Anyone who has read The Secret Garden will feel that the walled, abandoned and secretly-visited garden is a symbol of great richness and power. TS Eliot obviously felt so: as Ann Thwaite points out in her study of Burnett, he must have been remembering it in Burnt Norton, right down to the roses, the children and the bird who guides the way:
Frances Hodgson Burnett was a keen gardener with a wide knowledge of horticulture, and she took the idea for The Secret Garden in large part from the walled Rose Garden at her home at Maytham Hall, Kent, where she wrote, sitting outside with tuffet, rug and Japanese parasol. ‘It was entered by a low, arched gateway in the wall,’ Burnett wrote of the Maytham garden, ‘closed by a wooden door...and then at every available place, roses were planted to climb up the ancient trunks and over the walls.’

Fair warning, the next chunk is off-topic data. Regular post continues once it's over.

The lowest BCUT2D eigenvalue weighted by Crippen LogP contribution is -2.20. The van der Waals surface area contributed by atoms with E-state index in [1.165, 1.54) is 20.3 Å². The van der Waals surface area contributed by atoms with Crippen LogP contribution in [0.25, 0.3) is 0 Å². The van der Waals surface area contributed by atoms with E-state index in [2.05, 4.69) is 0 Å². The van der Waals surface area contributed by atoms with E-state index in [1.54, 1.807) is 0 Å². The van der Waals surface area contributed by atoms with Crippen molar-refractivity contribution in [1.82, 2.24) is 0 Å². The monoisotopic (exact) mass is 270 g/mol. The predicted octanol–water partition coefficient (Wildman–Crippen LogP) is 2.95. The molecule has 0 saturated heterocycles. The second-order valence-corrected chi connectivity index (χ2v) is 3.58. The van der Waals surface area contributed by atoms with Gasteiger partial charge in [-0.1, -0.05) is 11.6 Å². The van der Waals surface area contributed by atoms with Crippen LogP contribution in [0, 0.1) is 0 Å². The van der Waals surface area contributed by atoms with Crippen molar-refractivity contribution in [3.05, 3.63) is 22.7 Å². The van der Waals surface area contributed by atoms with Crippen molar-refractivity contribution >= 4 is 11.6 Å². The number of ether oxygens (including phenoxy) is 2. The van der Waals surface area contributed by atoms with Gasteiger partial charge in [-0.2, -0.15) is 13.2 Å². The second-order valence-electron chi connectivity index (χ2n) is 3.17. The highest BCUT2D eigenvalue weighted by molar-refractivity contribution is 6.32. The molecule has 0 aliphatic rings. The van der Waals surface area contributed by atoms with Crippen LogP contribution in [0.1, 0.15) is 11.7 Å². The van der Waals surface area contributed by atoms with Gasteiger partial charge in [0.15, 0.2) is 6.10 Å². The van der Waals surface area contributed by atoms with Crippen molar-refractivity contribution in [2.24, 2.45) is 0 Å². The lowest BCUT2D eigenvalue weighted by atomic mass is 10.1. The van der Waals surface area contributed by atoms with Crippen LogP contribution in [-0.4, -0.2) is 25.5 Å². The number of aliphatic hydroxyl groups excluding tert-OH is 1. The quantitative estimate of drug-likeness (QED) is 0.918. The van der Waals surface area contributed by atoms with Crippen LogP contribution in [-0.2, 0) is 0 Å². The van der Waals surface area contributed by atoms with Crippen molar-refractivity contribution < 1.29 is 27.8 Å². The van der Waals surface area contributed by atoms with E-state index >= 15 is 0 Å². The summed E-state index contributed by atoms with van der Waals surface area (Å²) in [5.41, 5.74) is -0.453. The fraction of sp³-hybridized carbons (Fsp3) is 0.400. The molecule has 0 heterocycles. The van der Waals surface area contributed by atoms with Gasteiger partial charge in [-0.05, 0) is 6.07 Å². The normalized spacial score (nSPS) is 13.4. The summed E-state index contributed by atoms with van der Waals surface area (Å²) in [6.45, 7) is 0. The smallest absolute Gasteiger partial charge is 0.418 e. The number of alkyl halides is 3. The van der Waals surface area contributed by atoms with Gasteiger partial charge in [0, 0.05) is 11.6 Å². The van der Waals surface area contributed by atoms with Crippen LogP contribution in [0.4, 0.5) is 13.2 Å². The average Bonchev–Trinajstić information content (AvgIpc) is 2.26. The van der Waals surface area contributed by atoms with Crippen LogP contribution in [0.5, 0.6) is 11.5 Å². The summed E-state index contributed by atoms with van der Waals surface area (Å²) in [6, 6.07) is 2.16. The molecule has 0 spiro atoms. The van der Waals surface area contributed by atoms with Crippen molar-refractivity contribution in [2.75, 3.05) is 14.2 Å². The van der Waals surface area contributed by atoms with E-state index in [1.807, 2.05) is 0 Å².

Footfalls echo in the memory
Down the passage which we did not take
Towards the door we never opened
Into the rose-garden. My words echo
Thus, in your mind. But to what purpose
Disturbing the dust on a bowl of rose-leaves
I do not know. Other echoes
Inhabit the garden. Shall we follow?
Quick, said the bird, find them, find them,
Round the corner. [...]
Go, said the bird, for the leaves were full of children,
Hidden excitedly, containing laughter.
Go, go, go, said the bird: human kind
Cannot bear very much reality.
Thwaite, Ann: Waiting for the Party: The Life of Frances Hodgson Burnett (1974)